The Senate just today approved Adm. Lisa Franchetti as the Navy's top officer and also Gen. David Allvin to lead the Air Force. And as I said, the No. 2 Marine officer, Lt. Gen. Chris Mahoney, also was confirmed. The Senate leader, Democrat Chuck Schumer, said he was willing to hold votes on just some of the most important nominees. Defense Secretary Lloyd Austin said he was glad for those votes today but said there are hundreds more, and the military must be at full strength.

SHAPIRO: So when you look across the armed forces, how is this broadly affecting the military?

BOWMAN: Well, you know, it depends who you talk with. Some say it's quite disruptive. There are those, like Gen. Smith, who are doing two jobs. The Army doesn't have a confirmed No. 2 officer as well. Some officers want to retire and are being told to stay. Others can't move to a new job because they haven't been confirmed. I'm told there's even one senior officer slated for promotion considering just retiring.

Now, others say the greater impact is on the families of senior officers that we just heard. You know, spouses who are planning to move and accept a job offer now have to scrap that plan. Kids can't enroll in a new school and are staying put - so very frustrating for families.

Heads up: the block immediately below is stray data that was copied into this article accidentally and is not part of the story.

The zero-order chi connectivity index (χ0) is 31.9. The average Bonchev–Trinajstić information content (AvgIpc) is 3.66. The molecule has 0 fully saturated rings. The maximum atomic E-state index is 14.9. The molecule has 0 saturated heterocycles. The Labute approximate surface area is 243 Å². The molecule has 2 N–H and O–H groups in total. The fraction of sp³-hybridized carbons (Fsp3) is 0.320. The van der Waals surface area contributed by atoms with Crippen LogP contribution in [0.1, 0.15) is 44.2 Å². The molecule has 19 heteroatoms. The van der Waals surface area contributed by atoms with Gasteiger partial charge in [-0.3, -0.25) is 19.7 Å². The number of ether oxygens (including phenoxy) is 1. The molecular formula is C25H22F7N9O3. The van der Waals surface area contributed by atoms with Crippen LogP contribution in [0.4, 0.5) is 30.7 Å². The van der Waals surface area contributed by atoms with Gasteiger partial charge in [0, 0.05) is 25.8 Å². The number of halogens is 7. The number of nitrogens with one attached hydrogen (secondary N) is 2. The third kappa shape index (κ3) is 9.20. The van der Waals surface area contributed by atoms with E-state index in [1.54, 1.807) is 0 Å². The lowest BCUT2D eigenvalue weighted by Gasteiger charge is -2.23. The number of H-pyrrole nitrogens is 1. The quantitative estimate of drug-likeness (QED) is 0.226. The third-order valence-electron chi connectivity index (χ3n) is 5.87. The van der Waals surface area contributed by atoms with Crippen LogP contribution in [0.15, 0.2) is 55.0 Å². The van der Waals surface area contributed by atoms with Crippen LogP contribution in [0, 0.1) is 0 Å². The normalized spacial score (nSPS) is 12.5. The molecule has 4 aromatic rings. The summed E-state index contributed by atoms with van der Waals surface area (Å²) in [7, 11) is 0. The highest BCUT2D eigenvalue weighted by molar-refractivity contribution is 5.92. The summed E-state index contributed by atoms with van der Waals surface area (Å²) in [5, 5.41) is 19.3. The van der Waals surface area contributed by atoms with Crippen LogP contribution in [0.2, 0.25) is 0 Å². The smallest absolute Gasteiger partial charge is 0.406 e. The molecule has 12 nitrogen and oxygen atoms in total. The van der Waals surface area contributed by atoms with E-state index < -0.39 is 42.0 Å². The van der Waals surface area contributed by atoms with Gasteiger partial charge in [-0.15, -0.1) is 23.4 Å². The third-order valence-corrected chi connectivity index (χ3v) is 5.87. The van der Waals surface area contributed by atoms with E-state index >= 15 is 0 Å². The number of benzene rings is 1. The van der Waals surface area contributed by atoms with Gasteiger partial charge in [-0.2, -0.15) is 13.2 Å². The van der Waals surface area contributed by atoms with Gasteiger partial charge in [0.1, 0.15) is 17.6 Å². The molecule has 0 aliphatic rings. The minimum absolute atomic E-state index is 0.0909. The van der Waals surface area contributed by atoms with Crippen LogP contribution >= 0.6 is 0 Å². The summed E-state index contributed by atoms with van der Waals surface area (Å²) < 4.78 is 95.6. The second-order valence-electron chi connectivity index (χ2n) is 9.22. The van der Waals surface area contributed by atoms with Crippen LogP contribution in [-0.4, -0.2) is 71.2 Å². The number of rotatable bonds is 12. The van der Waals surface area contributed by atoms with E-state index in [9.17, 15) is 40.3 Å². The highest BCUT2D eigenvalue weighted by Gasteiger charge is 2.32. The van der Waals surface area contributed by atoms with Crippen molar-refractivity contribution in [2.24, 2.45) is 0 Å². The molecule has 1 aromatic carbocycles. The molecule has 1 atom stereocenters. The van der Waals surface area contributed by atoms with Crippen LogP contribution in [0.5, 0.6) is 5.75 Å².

SHAPIRO: So Claudia, how is this impacting Republicans in the Senate?

GRISALES: Well, it's clear they're running out of patience, especially those with military backgrounds who were on the floor last night confronting Tuberville. I asked Joni Ernst. She happens to be an ex-Army officer, a combat veteran. She told me they're going to do this again next week, and she hopes more Republicans join them. And she went on to tell reporters about the risks here.


ERNST: We are really hurting the readiness. You hear people say they're not - it is hurting the readiness of our military. Our adversaries are watching us. We have to get this issue resolved.

GRISALES: And we should note this is forcing Senate Republicans to step into abortion politics, which can be a political loser for moderates and explains in part why it's taken Republicans so long to confront Tuberville. That said, Senate Democrats are looking at a procedural workaround that could go through with Republican support to approve the vast majority of these at once - maybe - in the coming days.

SHAPIRO: All right. NPR's Claudia Grisales and Tom Bowman. Thank you.

BOWMAN: You're welcome.

GRISALES: Thank you. Transcript provided by NPR, Copyright NPR.

NPR transcripts are created on a rush deadline by an NPR contractor. This text may not be in its final form and may be updated or revised in the future. Accuracy and availability may vary. The authoritative record of NPR’s programming is the audio record.

Tom Bowman is a NPR National Desk reporter covering the Pentagon.
Claudia Grisales is a congressional reporter assigned to NPR's Washington Desk.